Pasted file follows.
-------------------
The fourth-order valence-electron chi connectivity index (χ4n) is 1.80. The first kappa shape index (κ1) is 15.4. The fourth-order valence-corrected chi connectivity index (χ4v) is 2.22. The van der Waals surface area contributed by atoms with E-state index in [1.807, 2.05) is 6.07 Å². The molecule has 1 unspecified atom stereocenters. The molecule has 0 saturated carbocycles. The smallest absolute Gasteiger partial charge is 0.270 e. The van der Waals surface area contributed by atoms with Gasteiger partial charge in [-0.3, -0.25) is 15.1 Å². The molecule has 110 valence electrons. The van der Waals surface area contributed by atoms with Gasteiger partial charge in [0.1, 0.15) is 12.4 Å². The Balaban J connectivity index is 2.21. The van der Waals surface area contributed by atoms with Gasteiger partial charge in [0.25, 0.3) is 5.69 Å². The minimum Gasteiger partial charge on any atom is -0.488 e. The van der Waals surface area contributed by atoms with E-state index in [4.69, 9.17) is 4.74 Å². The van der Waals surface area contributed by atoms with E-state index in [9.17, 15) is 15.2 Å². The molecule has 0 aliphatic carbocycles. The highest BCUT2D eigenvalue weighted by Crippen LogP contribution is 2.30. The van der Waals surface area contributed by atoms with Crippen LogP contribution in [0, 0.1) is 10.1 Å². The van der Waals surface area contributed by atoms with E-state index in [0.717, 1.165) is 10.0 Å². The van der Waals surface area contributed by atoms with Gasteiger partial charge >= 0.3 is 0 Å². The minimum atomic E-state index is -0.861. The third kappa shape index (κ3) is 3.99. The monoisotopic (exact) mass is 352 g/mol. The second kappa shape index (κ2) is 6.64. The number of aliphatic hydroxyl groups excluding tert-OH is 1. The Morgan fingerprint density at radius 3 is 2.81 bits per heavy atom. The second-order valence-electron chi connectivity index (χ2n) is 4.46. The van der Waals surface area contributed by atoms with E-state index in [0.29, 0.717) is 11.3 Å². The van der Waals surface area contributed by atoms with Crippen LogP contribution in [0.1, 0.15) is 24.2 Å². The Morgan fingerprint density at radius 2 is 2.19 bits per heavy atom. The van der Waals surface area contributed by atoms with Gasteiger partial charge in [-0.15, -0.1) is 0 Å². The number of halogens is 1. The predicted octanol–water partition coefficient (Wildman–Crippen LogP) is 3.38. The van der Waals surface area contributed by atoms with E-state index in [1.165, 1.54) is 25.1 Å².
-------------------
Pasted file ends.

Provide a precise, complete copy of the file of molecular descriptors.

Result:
The fourth-order valence-electron chi connectivity index (χ4n) is 1.80. The first kappa shape index (κ1) is 15.4. The fourth-order valence-corrected chi connectivity index (χ4v) is 2.22. The van der Waals surface area contributed by atoms with E-state index in [1.807, 2.05) is 6.07 Å². The molecule has 1 unspecified atom stereocenters. The molecule has 0 saturated carbocycles. The smallest absolute Gasteiger partial charge is 0.270 e. The van der Waals surface area contributed by atoms with Gasteiger partial charge in [-0.3, -0.25) is 15.1 Å². The molecule has 110 valence electrons. The van der Waals surface area contributed by atoms with Gasteiger partial charge in [0.1, 0.15) is 12.4 Å². The Balaban J connectivity index is 2.21. The van der Waals surface area contributed by atoms with Gasteiger partial charge in [0.25, 0.3) is 5.69 Å². The minimum Gasteiger partial charge on any atom is -0.488 e. The van der Waals surface area contributed by atoms with E-state index in [4.69, 9.17) is 4.74 Å². The van der Waals surface area contributed by atoms with E-state index in [9.17, 15) is 15.2 Å². The molecule has 0 aliphatic carbocycles. The highest BCUT2D eigenvalue weighted by Crippen LogP contribution is 2.30. The van der Waals surface area contributed by atoms with Crippen LogP contribution in [0, 0.1) is 10.1 Å². The van der Waals surface area contributed by atoms with E-state index in [0.717, 1.165) is 10.0 Å². The van der Waals surface area contributed by atoms with Gasteiger partial charge >= 0.3 is 0 Å². The minimum atomic E-state index is -0.861. The third kappa shape index (κ3) is 3.99. The monoisotopic (exact) mass is 352 g/mol. The second kappa shape index (κ2) is 6.64. The number of aliphatic hydroxyl groups excluding tert-OH is 1. The Morgan fingerprint density at radius 3 is 2.81 bits per heavy atom. The second-order valence-electron chi connectivity index (χ2n) is 4.46. The van der Waals surface area contributed by atoms with E-state index in [0.29, 0.717) is 11.3 Å². The van der Waals surface area contributed by atoms with Crippen LogP contribution in [0.1, 0.15) is 24.2 Å². The Morgan fingerprint density at radius 2 is 2.19 bits per heavy atom. The van der Waals surface area contributed by atoms with Gasteiger partial charge in [-0.15, -0.1) is 0 Å². The number of halogens is 1. The predicted octanol–water partition coefficient (Wildman–Crippen LogP) is 3.38. The van der Waals surface area contributed by atoms with E-state index in [1.165, 1.54) is 25.1 Å².